Corrina: The terrific issue before this, which featured a Vic who’s human despite his alterations, quickly makes way for yet another maching/Cyborg fight. Vic is basically fighting his version of a Terminator machine except this one brags and makes fun of his as it attacks.
I had thought that perhaps it would be revealed that the villain is another version of the AI that Silas Stone used to reboot Victor’s life, thus being a clone or an inferior version of whatever system kept Vic alive. But, instead, it seems to be yet another self-aware AI, like Ultron, who’d convinced they’re superior and that people don’t matter. I long for the Machine from Person of Interest.
Harley Quinn #5 – Amanda Conner, Jimmy Palmiotti, Writers; John Timms, Artist; Alex Sinclair, Colorist
Ray – 7/10
Corrina: Improving Over the Last Arc
Ray: It’s a classic Harley adventure, as we’re back in a non-zombie filled Coney Island and trouble has once again found Harley and friends, this time in the form of a murderous band of robbers who like to dress up as knights and commit their robberies on horseback. When Harley’s favorite mailman is killed in the process, she becomes determined to stop them. The police commissioner has identified the robbers as a local punk band named Purple Satin, but he doesn’t have enough evidence to arrest them. Harley, naturally, decides that the best way to stop them is to form her own punk band and take them on at one of their gigs.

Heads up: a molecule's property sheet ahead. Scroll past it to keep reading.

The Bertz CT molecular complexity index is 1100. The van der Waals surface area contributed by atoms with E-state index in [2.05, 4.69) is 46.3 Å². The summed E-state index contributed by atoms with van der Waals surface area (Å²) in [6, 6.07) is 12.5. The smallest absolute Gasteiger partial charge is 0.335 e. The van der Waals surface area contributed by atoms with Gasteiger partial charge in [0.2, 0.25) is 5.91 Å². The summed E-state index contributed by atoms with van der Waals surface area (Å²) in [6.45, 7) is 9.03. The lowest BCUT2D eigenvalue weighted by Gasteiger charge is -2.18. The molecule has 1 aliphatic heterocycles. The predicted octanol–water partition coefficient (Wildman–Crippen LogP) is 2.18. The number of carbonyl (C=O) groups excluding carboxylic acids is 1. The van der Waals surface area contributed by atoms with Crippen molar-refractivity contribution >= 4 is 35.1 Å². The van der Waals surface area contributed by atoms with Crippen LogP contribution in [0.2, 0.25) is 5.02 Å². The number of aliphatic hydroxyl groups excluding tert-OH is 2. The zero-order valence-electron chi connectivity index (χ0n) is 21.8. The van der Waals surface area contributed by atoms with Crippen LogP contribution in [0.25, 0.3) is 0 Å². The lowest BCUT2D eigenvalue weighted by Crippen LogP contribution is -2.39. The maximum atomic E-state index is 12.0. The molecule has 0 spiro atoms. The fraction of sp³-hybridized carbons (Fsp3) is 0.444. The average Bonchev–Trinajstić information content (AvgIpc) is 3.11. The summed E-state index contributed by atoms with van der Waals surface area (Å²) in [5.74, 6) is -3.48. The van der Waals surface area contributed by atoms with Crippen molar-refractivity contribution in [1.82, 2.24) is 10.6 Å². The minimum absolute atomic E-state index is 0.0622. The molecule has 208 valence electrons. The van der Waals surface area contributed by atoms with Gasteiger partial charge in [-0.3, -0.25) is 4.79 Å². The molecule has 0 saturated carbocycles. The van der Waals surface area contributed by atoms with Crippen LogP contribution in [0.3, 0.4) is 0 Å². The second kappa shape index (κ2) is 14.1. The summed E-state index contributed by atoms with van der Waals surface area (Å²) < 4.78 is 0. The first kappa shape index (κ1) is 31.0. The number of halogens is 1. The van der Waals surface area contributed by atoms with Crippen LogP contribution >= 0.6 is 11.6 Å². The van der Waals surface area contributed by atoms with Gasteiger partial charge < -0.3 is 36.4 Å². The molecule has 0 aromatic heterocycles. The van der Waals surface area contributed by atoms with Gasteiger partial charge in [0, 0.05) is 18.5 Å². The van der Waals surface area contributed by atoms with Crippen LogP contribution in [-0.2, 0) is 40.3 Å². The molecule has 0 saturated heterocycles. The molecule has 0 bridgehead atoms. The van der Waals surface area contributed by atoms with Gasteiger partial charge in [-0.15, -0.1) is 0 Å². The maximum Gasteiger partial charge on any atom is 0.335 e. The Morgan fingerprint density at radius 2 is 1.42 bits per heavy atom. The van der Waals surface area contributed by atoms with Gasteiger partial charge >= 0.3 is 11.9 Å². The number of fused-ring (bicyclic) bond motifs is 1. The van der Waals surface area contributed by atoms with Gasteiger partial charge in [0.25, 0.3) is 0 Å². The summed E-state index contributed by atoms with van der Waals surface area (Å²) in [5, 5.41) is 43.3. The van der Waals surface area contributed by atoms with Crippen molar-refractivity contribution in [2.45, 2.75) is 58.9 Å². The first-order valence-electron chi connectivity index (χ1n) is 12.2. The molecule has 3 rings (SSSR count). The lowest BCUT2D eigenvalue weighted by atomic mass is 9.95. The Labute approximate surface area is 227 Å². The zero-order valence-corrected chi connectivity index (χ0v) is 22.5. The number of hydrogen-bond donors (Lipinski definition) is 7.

The concept of Harley as a punk musician (complete with fashionable mohawk) is definitely amusing, and most of her band promises to be amusing, but the addition of Red Tool (who is introduced this issue via a rather distasteful segment involving a female slaver) makes me think that this comic really needs to get a better handle on what people like about the book. Egg Fu? Yes. The Gang of Harleys? Yes. Creepy Deadpool analogue with a murderer’s hand? Not so much. Still, definitely a step up from the first arc.
Corrina: Harley is somewhat bulletproof at this point, as her popularity only goes up and up. I understand the appeal: she’s crazy and gets to do what she wants. Plus, this series has been darkly funny for the most part, a great showcase for the independent Harley. But Ray and I have talked about the last two arcs not meeting the original standard of the series, perhaps because the creators have been spread too thin.
This, however, is a promising return to the tone of the first stories in the series. Of course, Harley will come after you if you kill her mailman! That this also involves becoming a punk rocker, well, hey, Harley sure loves that. (And I love band getting together discussions as well.) Back on track.
DC Comics: Bombshells #18 – Marguerite Bennett, Writer; Laura Braga, Mirka Andolfo, Artists; J. Nanjan, Colorist
Ray – 8.5/10